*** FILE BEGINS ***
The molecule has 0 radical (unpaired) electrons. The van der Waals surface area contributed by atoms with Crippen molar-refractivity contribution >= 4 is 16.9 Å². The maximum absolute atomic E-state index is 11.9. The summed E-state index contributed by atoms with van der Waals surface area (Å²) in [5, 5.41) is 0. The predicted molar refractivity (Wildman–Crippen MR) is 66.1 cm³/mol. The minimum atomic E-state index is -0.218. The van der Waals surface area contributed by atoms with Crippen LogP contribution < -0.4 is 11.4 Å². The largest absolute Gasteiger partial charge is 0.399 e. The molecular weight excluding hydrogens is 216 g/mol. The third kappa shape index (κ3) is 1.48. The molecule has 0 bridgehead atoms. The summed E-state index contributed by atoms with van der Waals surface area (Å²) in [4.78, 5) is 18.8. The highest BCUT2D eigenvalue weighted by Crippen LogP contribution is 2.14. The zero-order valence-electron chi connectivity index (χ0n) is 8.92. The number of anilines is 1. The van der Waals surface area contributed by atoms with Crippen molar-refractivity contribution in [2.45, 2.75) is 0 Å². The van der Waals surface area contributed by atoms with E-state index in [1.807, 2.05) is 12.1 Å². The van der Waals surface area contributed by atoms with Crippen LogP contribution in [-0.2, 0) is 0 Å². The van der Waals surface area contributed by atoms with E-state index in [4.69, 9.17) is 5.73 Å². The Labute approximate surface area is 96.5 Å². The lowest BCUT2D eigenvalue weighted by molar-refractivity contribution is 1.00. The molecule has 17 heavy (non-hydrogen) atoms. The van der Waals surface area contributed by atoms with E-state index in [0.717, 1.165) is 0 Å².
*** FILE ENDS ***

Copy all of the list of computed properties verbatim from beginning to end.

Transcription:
The molecule has 0 radical (unpaired) electrons. The van der Waals surface area contributed by atoms with Crippen molar-refractivity contribution >= 4 is 16.9 Å². The maximum absolute atomic E-state index is 11.9. The summed E-state index contributed by atoms with van der Waals surface area (Å²) in [5, 5.41) is 0. The predicted molar refractivity (Wildman–Crippen MR) is 66.1 cm³/mol. The minimum atomic E-state index is -0.218. The van der Waals surface area contributed by atoms with Crippen LogP contribution < -0.4 is 11.4 Å². The largest absolute Gasteiger partial charge is 0.399 e. The molecular weight excluding hydrogens is 216 g/mol. The third kappa shape index (κ3) is 1.48. The molecule has 0 bridgehead atoms. The summed E-state index contributed by atoms with van der Waals surface area (Å²) in [4.78, 5) is 18.8. The highest BCUT2D eigenvalue weighted by Crippen LogP contribution is 2.14. The zero-order valence-electron chi connectivity index (χ0n) is 8.92. The number of anilines is 1. The van der Waals surface area contributed by atoms with Crippen molar-refractivity contribution in [2.45, 2.75) is 0 Å². The van der Waals surface area contributed by atoms with E-state index in [1.807, 2.05) is 12.1 Å². The van der Waals surface area contributed by atoms with Crippen LogP contribution in [-0.2, 0) is 0 Å². The van der Waals surface area contributed by atoms with E-state index in [4.69, 9.17) is 5.73 Å². The Labute approximate surface area is 96.5 Å². The lowest BCUT2D eigenvalue weighted by molar-refractivity contribution is 1.00. The molecule has 17 heavy (non-hydrogen) atoms. The van der Waals surface area contributed by atoms with E-state index in [0.717, 1.165) is 0 Å².